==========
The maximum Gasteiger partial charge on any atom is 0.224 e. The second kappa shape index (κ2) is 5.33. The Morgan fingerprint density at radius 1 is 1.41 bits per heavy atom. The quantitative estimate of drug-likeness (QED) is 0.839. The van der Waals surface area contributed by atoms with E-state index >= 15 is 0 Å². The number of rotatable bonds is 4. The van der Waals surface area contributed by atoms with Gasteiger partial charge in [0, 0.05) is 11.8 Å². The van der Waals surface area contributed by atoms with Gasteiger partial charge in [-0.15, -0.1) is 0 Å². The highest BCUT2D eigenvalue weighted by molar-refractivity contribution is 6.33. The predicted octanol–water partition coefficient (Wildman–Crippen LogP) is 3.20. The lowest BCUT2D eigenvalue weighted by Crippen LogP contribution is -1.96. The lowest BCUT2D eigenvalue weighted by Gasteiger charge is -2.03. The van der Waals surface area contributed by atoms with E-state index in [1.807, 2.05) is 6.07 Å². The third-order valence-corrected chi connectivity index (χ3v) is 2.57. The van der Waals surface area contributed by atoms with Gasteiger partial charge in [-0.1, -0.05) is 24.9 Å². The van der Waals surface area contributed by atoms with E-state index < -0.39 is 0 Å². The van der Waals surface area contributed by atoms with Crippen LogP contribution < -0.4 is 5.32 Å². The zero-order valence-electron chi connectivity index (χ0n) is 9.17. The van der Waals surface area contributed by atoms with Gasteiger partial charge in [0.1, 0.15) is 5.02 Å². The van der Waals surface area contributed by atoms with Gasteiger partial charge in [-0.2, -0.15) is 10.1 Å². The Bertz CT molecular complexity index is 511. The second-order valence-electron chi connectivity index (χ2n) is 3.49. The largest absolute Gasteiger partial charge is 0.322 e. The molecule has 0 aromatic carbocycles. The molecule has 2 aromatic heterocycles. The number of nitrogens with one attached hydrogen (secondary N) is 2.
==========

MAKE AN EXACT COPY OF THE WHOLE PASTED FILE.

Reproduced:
The maximum Gasteiger partial charge on any atom is 0.224 e. The second kappa shape index (κ2) is 5.33. The Morgan fingerprint density at radius 1 is 1.41 bits per heavy atom. The quantitative estimate of drug-likeness (QED) is 0.839. The van der Waals surface area contributed by atoms with E-state index >= 15 is 0 Å². The number of rotatable bonds is 4. The van der Waals surface area contributed by atoms with Gasteiger partial charge in [0, 0.05) is 11.8 Å². The van der Waals surface area contributed by atoms with Gasteiger partial charge in [-0.15, -0.1) is 0 Å². The highest BCUT2D eigenvalue weighted by molar-refractivity contribution is 6.33. The predicted octanol–water partition coefficient (Wildman–Crippen LogP) is 3.20. The lowest BCUT2D eigenvalue weighted by Crippen LogP contribution is -1.96. The lowest BCUT2D eigenvalue weighted by Gasteiger charge is -2.03. The van der Waals surface area contributed by atoms with E-state index in [1.807, 2.05) is 6.07 Å². The third-order valence-corrected chi connectivity index (χ3v) is 2.57. The van der Waals surface area contributed by atoms with Gasteiger partial charge in [-0.1, -0.05) is 24.9 Å². The van der Waals surface area contributed by atoms with E-state index < -0.39 is 0 Å². The van der Waals surface area contributed by atoms with Crippen LogP contribution < -0.4 is 5.32 Å². The zero-order valence-electron chi connectivity index (χ0n) is 9.17. The van der Waals surface area contributed by atoms with Gasteiger partial charge in [0.1, 0.15) is 5.02 Å². The van der Waals surface area contributed by atoms with Gasteiger partial charge in [-0.2, -0.15) is 10.1 Å². The Bertz CT molecular complexity index is 511. The second-order valence-electron chi connectivity index (χ2n) is 3.49. The largest absolute Gasteiger partial charge is 0.322 e. The molecule has 0 aromatic carbocycles. The molecule has 2 aromatic heterocycles. The number of nitrogens with one attached hydrogen (secondary N) is 2.